The inauguration of the SAM Lab began with a meeting of the external advisory board followed by a panel discussion and reception to which the public was invited. The panel included Van Hentenryck, City of Atlanta Senior Transportation Policy Advisor Jacob Tzegaegbe; Uber Public Affairs Manager (Southeast) Evangeline George; The Ray Executive Director Allie Kelly; and Cox Automotive Mobility Vice President of Business Development and New Ventures Daniel Liniado. The discussion was moderated by Debra Lam, managing director for Smart Cities and Inclusive Innovation at Georgia Tech’s Institute for People and Technology. Steve McLaughlin, dean of the College of Engineering and Southern Company Chair, gave the opening remarks.
“With traffic you always have to be aware that fixing a problem in one place may create a problem in another,” said McLaughlin. “The SAM Lab knows that for reducing congestion, it requires minds that can break apart a problem and work through complexity. Road congestion is the product of interconnectedness that requires an interdisciplinary team working through all facets of the problem.”
Van Hentenryck is eager to get started on the practical aspects of the project. “We have the NSF grant, which provides for the theory, the foundation, the algorithms behind the redesign of the entire MARTA system,” he said. “But we don’t want this to stay in the lab – we want to have a pilot program in place by the end of the project. The next step is to get the partners to work together on this. We have an excellent team put together to make all this happen.”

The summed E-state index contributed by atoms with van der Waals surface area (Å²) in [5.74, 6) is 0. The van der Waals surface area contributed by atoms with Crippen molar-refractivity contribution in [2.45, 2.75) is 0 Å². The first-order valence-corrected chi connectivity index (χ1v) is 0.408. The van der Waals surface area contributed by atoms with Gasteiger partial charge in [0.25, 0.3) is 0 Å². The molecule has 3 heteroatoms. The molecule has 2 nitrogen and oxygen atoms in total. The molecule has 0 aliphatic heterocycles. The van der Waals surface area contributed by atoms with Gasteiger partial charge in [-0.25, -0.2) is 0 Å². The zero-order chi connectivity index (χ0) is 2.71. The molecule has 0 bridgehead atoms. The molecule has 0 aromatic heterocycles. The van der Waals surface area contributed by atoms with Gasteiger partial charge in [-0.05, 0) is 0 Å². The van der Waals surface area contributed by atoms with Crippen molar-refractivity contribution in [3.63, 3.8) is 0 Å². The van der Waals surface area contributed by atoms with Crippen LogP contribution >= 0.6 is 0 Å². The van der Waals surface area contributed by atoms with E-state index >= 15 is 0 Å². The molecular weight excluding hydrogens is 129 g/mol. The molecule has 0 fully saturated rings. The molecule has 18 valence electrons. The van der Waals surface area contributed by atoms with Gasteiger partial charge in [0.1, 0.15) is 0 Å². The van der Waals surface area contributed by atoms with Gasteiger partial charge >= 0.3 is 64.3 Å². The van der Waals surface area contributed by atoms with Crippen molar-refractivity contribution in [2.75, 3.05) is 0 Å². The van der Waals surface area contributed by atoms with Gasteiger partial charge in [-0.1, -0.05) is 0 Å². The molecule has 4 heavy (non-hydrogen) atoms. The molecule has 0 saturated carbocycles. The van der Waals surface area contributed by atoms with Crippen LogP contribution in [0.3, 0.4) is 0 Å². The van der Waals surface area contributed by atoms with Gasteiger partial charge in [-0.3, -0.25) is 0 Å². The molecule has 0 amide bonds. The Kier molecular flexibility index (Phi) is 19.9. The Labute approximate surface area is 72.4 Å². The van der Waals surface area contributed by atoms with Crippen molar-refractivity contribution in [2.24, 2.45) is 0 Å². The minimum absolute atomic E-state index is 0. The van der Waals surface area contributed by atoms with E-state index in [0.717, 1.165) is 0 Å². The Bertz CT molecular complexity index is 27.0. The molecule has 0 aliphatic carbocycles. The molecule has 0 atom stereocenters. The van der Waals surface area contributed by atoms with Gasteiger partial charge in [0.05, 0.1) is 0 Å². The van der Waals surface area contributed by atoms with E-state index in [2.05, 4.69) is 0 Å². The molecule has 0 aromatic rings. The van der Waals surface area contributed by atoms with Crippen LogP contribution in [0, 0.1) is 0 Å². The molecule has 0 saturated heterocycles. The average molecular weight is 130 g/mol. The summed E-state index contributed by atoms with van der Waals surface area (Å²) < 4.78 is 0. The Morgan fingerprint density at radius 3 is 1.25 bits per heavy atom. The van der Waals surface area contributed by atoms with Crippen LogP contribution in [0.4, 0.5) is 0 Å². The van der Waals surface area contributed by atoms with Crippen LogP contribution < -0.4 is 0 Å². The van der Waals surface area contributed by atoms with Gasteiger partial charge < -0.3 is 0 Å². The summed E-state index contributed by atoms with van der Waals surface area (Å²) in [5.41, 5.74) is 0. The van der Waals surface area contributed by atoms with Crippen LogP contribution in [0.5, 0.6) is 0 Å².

The SAM Lab pilot program is projected to be ready for implementation in two or three years. In the meantime, Van Hentenryck is refining the ODMTS algorithm with his research partners Subhrajit “Subhro” Guhathakurta, chair and professor of the Georgia Tech School of City and Regional Planning; Patricia L. Mokhtarian, Susan G. and Christopher D. Pappas Professor in the School of Civil and Environmental Engineering; and Yafeng Yin, professor in the University of Michigan School of Civil and Environmental Engineering.
In addition, Van Hentenryck's work on mobility issues includes student researchers. Through the Vertically Integrated Projects program, a team is using data and decision science to improve mobility and accessibility in Atlanta through optimization and machine learning. He is also advising an ISyE Senior Design team that is working with MARTA to create a hypothetical redesign of MARTA’s bus network to better align routes with current usage.
“Given the rapidly evolving mobility landscape and attendant challenges facing MARTA, the opening of the SAM Lab couldn’t have happened at a more opportune time,” said Rob Goodwin, director of research and analytics at MARTA. “I look forward to working with Professor Van Hentenryck to explore new technologies and approaches that will help shape the future of transit in metro Atlanta.”
“If we successfully implement the ODMTS here in Atlanta, it will prove that the algorithm can be scaled for a major city,” Van Hentenryck added. “And then it can be effectively used in large cities around the world.”
You can stay updated on the SAM Lab's work through its Twitter account: @AwareSam.